Thursday, August 14, 2008

Even More Festin' in New Orleans

Po Boy Views
Phil LaMancusa
Festers R Us
Pleased To Meet You
Call me a fool; but I’m thinkin’ that there’s some repeat Festers that only get to read my column once a year. Call me nuts if I didn’t think that there’s also some Festers comin’ home to New Orleans for the first time and for the best face this city ever puts forward (and we gots some faces!) that have never read me. Call me irresponsible if I don’t have words for all y’all, and call me a blackguard if I don’t impart some wisdom for the novice and the veteran.
Let me, please, introduce myself. I’m not a man of wealth and of questionable taste. My gracious editors allow me to express my views monthly, hence the name of the column. This issue is about you and ‘The Fest’.
First of all, during the Fest (to be precise, The New Orleans Jazz And Heritage Festival) you are a citizen of New Orleans! And get it straight: we are a small and fiercely independent third world country that has been at war with the United States of Amerika for some time now. And as a citizen and fellow plantation-er/ess there are duties for you to fulfill above and beyond Festing, and we’ll go into that later.
First though, let’s go through a Fest checklist. It’s all well and good that you’re here, but an ounce of preparation is worth a pound of sunburn.
1. Get your tickets early. The object being to avoid standing in line on a Fest day when you should be inside the gates, kissing the sky (s’cuse me?).
2. Have your transportation planned. I advise public transportation, it’s cheap, it’s easy and the only downside is the pain in the ass getting back to town. Really, I hope that they’ve worked on that, but I doubt it.
3. On Fest days make sure that you breakfast well. If you’re like me, you’ll be pigging out all day so, believe it or don’t, Fest food tastes best on a full stomach. It’s all about overload. Plus you’ll be more selective in your purchases.
4. Pack light. The more you lug in the more you’ll have to schlepp back. Sunscreen, dark glasses, do rag, a towel and cash with a small shoulder bag is plenty for me. Also, every year there is a dilemma on bringing in your own huge bottle of drinking water. Can you or can’t you? Every year I bring one and I get in fine. Just make sure that the seal isn’t broken.
5. Dress for success. I usually wear shorts and a big tee shirt under overalls and a sport shirt. When it’s warm I doff clothes (remember that shoulder bag?) and when it cools off I don. Make sense? It will.
6. Know where you’re going. If you’re really jones-ing to hear some of the big names, get your place between sets. There’s some folks that take up entire zip codes in front of stages and everyone else can screw themselves if they don’t like it (bad form I say). You on the other hand just take up a bitsy space and during the break (between sets) find a place big enough for your towel and sit. Just make sure that you void your bladder beforehand.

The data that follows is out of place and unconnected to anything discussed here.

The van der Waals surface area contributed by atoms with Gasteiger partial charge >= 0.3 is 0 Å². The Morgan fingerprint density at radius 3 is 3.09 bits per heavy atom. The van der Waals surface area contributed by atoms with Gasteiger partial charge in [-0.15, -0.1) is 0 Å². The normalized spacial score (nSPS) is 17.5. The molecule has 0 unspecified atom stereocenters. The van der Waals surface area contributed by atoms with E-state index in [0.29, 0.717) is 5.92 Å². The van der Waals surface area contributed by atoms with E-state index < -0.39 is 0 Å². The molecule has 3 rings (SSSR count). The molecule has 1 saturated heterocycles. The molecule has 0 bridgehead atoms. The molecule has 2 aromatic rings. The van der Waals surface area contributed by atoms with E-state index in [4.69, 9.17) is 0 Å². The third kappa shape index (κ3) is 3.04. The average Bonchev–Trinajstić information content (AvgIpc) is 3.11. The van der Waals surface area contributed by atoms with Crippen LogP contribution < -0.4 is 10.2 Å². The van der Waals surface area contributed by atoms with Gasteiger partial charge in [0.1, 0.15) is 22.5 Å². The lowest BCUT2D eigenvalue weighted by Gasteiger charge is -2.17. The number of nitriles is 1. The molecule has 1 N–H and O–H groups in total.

There’s a basic six pack of sound advice to get you off on the good foot for Festing. Welcome home.
Now, as a citizen, here’s your Katrina update. It’s a year and a half plus since the Thing and whatever has gotten done has been done by volunteers. Gutting, hauling and rebuilding. No one knows for sure if our replaced levees will withstand the next one and there’s lots of areas that are still decimated from the last one. If you’re going to be here throughout the week consider doing some volunteer work. If not that, make sure that you go see what fifty two billion gallons of water can do to a city even after all this time of cleaning up.
Talk to the natives, hear them out and get an ear of what it’s like to be here 24/7. As a city, we have memorized a lot of facts and figures, we have much to talk about and say. It hasn’t been easy keeping up our game faces on and our memories are not fading fast enough. Not many of us feel sane or anywhere near normal even at this juncture. Ask us what we think of our administration, our safety, our economy, and/or our future.
Read our newspaper, look closely at our city and then go back and tell everyone that you can about our abandonment and the despair. Tell them of our hope and how we are coming back, we are open for business and how we are still as full blown bat shit crazy as ever. AND, that we welcomed you and fed you. How we gave you music and warm days.
Tell them what you know, tell them like I’ve been telling you all along. New Orleans is like taking a warm bubble bath with a martini and a snake and a radio perched precariously on the side of the tub; except now it takes place inside a gutted house.
Back to the Fest. Every year on the first day of the Fest, this is what I do. I go get me a dozen of those freshly opened, chilled, oysters on the half shell and the biggest beer that is available at the oyster bar. Naturally I tip big.
I then take a quiet moment and dedicate my oysters and my beer to all those people that I know (and those that I don’t know) that, for one reason or another, can’t be here at The New Orleans Jazz and Heritage Festival. The oyster bar was closed last year. This year I will have two dozen oysters and two beers to make up for that. And then I will join you in seizing the day. What more can we do?

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